The New York Times’ editorial this past Sunday (End Mass Incarceration Now) demonstrates the focus and attention that is finally being given to the problems of incarceration in the US.

What is supposed to be the most democratic country in the world does not treat its citizens fairly.  Incarceration not only has become a human rights issue; it is a civil rights issue as well–close to 70% of those incarcerated are persons of color.

I am so reminded of Nelson Mandela’s insight on the treatment of prisoners as a reflection of a country’s committment to upholding the dignity of its citizens: “Ir is said that no one truly knows a nation until one has been inside its jails. A nation should not be judged by how it treats its highest citizens, but its lowest ones.”

The news media, politicians as different as Newt Gringrich and Andrew Cuomo are speakiing out, human rights groups are issuing reports, but until laws are enacted and prison regulations are changed, the close to 2.2 million incarcerated individuals remain in prison.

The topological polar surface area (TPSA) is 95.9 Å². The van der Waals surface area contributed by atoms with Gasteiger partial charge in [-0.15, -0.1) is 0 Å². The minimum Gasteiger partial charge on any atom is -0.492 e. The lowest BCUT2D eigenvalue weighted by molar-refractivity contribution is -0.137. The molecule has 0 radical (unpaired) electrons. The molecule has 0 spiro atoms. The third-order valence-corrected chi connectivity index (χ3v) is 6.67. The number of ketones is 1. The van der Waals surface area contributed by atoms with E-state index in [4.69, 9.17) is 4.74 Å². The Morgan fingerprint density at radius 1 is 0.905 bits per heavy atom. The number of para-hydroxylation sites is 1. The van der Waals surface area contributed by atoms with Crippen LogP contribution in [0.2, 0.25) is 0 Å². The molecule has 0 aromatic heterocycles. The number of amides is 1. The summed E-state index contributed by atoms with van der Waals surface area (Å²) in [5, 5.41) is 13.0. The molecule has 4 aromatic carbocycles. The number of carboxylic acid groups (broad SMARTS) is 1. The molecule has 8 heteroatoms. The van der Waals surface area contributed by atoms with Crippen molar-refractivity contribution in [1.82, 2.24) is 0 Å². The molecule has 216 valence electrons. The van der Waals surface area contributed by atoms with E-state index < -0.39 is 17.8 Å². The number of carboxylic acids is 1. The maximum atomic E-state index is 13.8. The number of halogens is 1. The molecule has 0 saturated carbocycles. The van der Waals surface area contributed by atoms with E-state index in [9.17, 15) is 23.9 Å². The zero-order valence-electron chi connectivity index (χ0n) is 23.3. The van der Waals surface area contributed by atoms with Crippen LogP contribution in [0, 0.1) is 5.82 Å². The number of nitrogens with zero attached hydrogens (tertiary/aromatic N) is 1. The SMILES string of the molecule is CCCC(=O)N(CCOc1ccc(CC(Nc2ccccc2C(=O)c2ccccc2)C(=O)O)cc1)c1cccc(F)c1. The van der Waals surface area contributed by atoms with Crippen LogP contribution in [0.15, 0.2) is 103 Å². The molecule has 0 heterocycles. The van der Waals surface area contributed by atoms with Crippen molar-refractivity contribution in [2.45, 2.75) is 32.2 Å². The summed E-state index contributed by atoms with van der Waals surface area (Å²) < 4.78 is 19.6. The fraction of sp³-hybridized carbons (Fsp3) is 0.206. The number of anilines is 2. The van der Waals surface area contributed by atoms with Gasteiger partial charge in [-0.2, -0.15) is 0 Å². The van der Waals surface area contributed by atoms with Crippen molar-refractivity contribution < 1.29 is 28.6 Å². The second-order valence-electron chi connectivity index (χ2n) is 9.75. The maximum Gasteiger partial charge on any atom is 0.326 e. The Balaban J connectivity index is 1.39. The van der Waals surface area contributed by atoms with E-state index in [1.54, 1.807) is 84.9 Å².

We’re paying attention, but change is a slow process.  Meanwhile, millions of lives have been halted or stopped forever.  Millions of families struggle on the outside with the effects of having their loved ones locked inside–poverty, family dissolution and fatherless and motherless children.  Millions of Americans don’t even realize how they’re affected–recividism rates as high as 70% creating unsafe communities–not because people want to re-offend but because they haven’t been provided the tools not to.

Mandela’s own jail experience gave him greater clarity than others, and he understood the  way to deter crime and improve the incarcerated’s lives:

“Education is the most powerful weapon you can use to change the world.”

While we’re waiting for things to change and the prison doors to open to better alternatives than incarceration, why not provide those presently incarcerated with a tool for success when they re-enter our communities–education & training.

End Mass Incarceration Now